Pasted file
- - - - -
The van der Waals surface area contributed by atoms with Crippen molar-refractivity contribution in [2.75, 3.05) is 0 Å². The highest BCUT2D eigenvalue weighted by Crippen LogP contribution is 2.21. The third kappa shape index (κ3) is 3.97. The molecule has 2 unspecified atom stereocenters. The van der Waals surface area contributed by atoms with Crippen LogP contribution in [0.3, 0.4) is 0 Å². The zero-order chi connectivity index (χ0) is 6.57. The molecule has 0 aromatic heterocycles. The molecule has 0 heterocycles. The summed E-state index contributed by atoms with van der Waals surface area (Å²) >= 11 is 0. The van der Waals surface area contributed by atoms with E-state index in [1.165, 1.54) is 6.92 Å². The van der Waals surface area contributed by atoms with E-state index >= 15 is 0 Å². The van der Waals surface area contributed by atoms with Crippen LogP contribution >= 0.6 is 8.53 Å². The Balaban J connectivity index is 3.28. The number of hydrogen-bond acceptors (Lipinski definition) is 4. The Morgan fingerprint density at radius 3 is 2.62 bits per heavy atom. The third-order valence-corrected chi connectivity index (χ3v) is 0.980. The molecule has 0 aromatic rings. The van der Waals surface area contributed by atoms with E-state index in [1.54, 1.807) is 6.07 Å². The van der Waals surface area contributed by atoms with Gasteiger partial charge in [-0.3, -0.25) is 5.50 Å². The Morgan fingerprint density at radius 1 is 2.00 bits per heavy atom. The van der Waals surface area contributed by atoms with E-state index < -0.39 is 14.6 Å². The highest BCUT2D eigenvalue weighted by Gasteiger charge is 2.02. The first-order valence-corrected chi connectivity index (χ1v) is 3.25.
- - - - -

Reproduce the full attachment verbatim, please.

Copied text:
The van der Waals surface area contributed by atoms with Crippen molar-refractivity contribution in [2.75, 3.05) is 0 Å². The highest BCUT2D eigenvalue weighted by Crippen LogP contribution is 2.21. The third kappa shape index (κ3) is 3.97. The molecule has 2 unspecified atom stereocenters. The van der Waals surface area contributed by atoms with Crippen LogP contribution in [0.3, 0.4) is 0 Å². The zero-order chi connectivity index (χ0) is 6.57. The molecule has 0 aromatic heterocycles. The molecule has 0 heterocycles. The summed E-state index contributed by atoms with van der Waals surface area (Å²) >= 11 is 0. The van der Waals surface area contributed by atoms with E-state index in [1.165, 1.54) is 6.92 Å². The van der Waals surface area contributed by atoms with E-state index >= 15 is 0 Å². The van der Waals surface area contributed by atoms with Crippen LogP contribution >= 0.6 is 8.53 Å². The Balaban J connectivity index is 3.28. The number of hydrogen-bond acceptors (Lipinski definition) is 4. The Morgan fingerprint density at radius 3 is 2.62 bits per heavy atom. The third-order valence-corrected chi connectivity index (χ3v) is 0.980. The molecule has 0 aromatic rings. The van der Waals surface area contributed by atoms with E-state index in [1.54, 1.807) is 6.07 Å². The van der Waals surface area contributed by atoms with Gasteiger partial charge in [-0.3, -0.25) is 5.50 Å². The Morgan fingerprint density at radius 1 is 2.00 bits per heavy atom. The van der Waals surface area contributed by atoms with E-state index < -0.39 is 14.6 Å². The highest BCUT2D eigenvalue weighted by Gasteiger charge is 2.02. The first-order valence-corrected chi connectivity index (χ1v) is 3.25.